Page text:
Food and Drink in Rostock (Warnemunde)
Old fishing boats line the left bank of the Warnow, selling fischbroetchen - fried fish sandwiches -- the local specialty. During the Hanseatic era, herring was an important trading commodity, and herring still rules as a favored nosh, typically fried and served on a roll. With some 2,000 kilometers of Baltic Sea coastline and more than 2,000 lakes, the fish couldn't be fresher. Try it fried, smoked, pickled or baked in Bierteig, a beer-based pastry. Bratwurst, breads and fruity jams round out a seaside picnic.
Most restaurants are open daily, unless otherwise noted. Several restaurants offer German specialties.
Kettenkasten: Located on the riverbank, this place has a beer garden and live music and serves fried fish, herrings and pork ribs. (Am Strom 71; open from 11 a.m.)
CuBar: This is an old pilothouse serving Cuban specialties. It's a popular choice among crewmembers. (Am Strom 124; open all day)
Schusters Strandbar: This hip, chill-out bar, located on the beach, features squishy sofas and lounge music. (Seepromenade 1; open all day)
Teepott Restaurant: Located just below the lighthouse, futuristic-looking Teepott Restaurant serves reasonably priced German and Mediterranean specialties with an emphasis on fish and local beers. (Seepromenade 1; open from 11 a.m.)
Zur Kogge: In Rostock, Zur Kogge is a wonderful, old pub by the waterfront. It is absolutely festooned with maritime memorabilia and serves local specialties. Try the lightly fried plaice with herb sauce. (Strandstrasse; open from 11:30 a.m.)
Don't Miss in Rostock (Warnemunde)
St. Mary's Church: The astronomical clock in Rostock's St. Mary's Church dates to 1472, is amazingly elaborate and still works. It is able to predict the phases of the moon with absolute accuracy and is the oldest remaining piece of its kind.
Monastery of the Holy Cross: This abbey in Rostock serves as the city's Cultural History Museum and houses wonderful medieval art. After visiting the museum, explore the solid city ramparts, or admire the architecture in University Square.
Harbor: Tours operate along the Warnow in Warnemunde and cost about 14 euros for 30 minutes. They're more of a photo opportunity than an in-depth exploration but are a pleasant enough way to admire old houses and fishing smacks lining the river.
Walking: Wander along the Warnow river, have a beer in a pub garden, eat a fried fish sandwich, admire the old-fashioned lighthouse and dramatic lines of the Teepott exhibition center Then, stroll along the seafront to watch kite surfers, and you've enjoyed a good taste of Warnemunde.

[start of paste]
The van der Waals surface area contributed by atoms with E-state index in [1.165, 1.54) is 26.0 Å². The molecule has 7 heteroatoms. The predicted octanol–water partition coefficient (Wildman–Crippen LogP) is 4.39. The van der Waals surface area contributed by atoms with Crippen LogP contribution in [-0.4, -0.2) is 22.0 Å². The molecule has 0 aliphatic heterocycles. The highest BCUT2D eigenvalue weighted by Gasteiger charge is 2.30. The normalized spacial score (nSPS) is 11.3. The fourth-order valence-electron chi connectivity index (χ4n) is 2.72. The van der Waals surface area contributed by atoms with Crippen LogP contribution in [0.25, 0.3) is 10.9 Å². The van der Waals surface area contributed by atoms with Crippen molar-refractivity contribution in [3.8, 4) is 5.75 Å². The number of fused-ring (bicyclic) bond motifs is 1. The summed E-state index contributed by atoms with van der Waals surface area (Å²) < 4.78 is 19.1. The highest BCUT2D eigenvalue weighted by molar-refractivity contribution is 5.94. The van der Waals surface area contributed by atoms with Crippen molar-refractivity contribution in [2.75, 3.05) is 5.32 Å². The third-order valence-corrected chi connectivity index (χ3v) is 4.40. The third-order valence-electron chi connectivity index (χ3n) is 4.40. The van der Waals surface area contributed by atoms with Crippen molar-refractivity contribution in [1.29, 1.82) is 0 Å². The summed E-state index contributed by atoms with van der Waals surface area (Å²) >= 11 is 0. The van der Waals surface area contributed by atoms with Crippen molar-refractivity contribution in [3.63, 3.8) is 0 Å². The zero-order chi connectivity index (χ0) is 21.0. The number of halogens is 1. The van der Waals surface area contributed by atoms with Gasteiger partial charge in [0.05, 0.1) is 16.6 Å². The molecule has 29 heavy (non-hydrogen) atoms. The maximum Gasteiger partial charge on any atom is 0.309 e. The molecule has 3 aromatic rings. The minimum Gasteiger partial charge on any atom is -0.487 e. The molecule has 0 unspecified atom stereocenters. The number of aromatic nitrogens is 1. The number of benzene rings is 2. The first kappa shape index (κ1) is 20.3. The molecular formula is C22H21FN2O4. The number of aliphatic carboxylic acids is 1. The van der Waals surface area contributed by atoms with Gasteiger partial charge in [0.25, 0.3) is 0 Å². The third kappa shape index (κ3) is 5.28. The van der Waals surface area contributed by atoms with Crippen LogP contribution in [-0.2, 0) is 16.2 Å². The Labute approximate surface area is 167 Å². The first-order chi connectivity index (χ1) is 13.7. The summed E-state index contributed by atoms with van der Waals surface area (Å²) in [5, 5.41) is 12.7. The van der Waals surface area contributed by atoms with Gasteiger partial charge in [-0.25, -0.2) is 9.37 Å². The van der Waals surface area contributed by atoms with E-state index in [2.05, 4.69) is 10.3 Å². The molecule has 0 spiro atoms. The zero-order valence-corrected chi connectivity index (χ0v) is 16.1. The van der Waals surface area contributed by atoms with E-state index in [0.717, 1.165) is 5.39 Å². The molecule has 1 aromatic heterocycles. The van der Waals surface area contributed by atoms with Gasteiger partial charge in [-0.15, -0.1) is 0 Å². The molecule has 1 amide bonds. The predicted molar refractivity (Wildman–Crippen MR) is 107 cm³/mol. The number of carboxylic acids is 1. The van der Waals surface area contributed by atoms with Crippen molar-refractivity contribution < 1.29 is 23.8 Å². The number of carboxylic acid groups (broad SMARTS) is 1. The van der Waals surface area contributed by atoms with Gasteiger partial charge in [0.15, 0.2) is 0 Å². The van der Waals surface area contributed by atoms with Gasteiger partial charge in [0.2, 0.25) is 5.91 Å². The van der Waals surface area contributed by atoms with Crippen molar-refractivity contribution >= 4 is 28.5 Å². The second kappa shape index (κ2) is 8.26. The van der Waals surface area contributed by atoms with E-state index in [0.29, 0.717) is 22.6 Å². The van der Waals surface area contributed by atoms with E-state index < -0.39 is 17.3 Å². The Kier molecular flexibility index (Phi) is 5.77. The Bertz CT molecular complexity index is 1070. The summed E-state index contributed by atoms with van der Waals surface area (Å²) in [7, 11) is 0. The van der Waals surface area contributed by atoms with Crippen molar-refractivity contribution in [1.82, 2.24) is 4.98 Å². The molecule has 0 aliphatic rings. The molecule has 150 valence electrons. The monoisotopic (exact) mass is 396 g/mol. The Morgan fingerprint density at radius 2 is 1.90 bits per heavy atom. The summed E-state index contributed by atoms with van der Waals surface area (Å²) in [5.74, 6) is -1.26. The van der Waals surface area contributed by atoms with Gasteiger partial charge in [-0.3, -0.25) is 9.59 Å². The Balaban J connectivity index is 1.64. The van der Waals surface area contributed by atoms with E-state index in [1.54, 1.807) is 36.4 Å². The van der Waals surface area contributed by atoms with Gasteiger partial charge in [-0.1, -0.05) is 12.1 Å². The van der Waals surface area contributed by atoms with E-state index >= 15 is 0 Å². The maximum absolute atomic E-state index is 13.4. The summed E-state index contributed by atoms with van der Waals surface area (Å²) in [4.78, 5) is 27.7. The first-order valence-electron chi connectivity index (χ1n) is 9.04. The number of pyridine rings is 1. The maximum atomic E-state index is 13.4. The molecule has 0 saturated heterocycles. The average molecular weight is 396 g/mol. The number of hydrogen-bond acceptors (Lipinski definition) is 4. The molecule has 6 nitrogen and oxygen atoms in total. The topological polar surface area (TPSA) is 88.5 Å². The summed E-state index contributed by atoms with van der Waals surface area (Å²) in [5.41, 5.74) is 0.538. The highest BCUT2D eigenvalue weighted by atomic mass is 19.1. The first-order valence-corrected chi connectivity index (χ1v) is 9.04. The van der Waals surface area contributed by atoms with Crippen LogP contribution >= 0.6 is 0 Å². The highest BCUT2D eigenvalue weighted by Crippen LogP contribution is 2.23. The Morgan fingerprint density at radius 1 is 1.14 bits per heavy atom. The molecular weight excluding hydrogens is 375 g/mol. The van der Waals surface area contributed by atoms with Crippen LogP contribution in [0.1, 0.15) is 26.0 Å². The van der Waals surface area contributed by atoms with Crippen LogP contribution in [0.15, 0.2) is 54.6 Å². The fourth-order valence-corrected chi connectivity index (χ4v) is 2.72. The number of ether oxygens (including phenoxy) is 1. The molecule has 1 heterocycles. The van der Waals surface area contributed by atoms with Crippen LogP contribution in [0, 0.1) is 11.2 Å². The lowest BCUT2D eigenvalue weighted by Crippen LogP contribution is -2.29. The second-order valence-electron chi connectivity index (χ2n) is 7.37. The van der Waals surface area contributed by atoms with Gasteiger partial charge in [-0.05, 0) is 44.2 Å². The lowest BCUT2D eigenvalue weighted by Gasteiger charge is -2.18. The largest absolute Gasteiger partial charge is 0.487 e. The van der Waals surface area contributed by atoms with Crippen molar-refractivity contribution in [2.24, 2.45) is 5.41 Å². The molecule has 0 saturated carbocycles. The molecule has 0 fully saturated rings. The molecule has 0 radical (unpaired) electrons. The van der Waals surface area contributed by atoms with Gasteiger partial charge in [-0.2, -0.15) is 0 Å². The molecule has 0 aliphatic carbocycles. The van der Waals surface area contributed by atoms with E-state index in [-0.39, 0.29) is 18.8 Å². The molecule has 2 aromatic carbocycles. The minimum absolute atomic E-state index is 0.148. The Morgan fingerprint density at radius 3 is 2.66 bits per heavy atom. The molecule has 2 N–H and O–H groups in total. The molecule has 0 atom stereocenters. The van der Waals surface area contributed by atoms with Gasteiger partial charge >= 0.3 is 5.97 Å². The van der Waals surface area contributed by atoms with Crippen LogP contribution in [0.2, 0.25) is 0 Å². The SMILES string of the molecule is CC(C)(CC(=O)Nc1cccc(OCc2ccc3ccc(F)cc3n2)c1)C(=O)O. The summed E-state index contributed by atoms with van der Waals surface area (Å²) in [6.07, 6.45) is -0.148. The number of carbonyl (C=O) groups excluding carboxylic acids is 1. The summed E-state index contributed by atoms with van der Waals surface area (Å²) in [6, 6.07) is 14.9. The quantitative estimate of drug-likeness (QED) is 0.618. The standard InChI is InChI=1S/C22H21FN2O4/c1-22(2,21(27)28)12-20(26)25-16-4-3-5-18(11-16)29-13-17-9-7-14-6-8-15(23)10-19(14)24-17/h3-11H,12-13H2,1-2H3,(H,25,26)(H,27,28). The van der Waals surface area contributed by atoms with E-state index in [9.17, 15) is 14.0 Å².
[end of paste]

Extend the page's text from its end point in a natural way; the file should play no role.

Warnemunde Beach: Pack a kite for the cruise, and fly it on this seemingly endless stretch of sand, backed by dunes with large rollers and perpetual gales blowing in from the North Sea. (Kites are only allowed in certain beach areas; look for other kite-flyers or make your way to beach block 1.)
Strandkorbs: These cute wicker beach chairs -- a 19th century invention -- have comfortable cushions, pull-down shades, pop-up footrests and storage to keep your gear from blowing away. The beach is absolutely riddled with them, and you can book them for the day.
Karl's Erlebnis-Dorf: If you've got small children, take a taxi to this spectacular farmers' market and strawberry theme park, 20 minutes from Rostock. Admission is free, and it features playgrounds, farm animals, miniature train rides, pony rides (for a small fee), amazing sand sculptures, trampolines, a maze, places to eat and drink and shopping galore -- from German deli items, candy, wines and liquors to rustic Christmas decorations and home goods.
Bunker 302: Take a trip back to the days of the Cold War with a visit to an atomic radio bunker at Eichenthal -- a 20-minute drive from Rostock. The bunker, which contains all of its original monitoring equipment, was completed in 1986 but became redundant with changing political relations and is now open to the public. It's dark, chilling and spooky -- but fascinating if you're into military history. Tours take about an hour.
Former Stasi Detention Center: 34b Hermannstrasse, Rostock is a grim reminder of the dark days of the German Democratic Republic (East Germany). You can see the tiny cells where political activists were detained and learn about the hated security service from a permanent exhibition.
Schwerin Castle: Perched on an island outside the eponymous state capital, this site is 90 minutes from Rostock. With gleaming, golden roofs and delicate turrets, it's like something from a fairy tale. In the neighboring State Museum, there's an incredible collection of works from Dutch and Flemish masters. They're all there -- Rubens, Rembrandt, Fabritius and Hals, as well as more contemporary works by Duerer and Picasso. Most cruise lines offer Schwerin as a half-day tour, leaving the rest of the day free to putter around Warnemunde.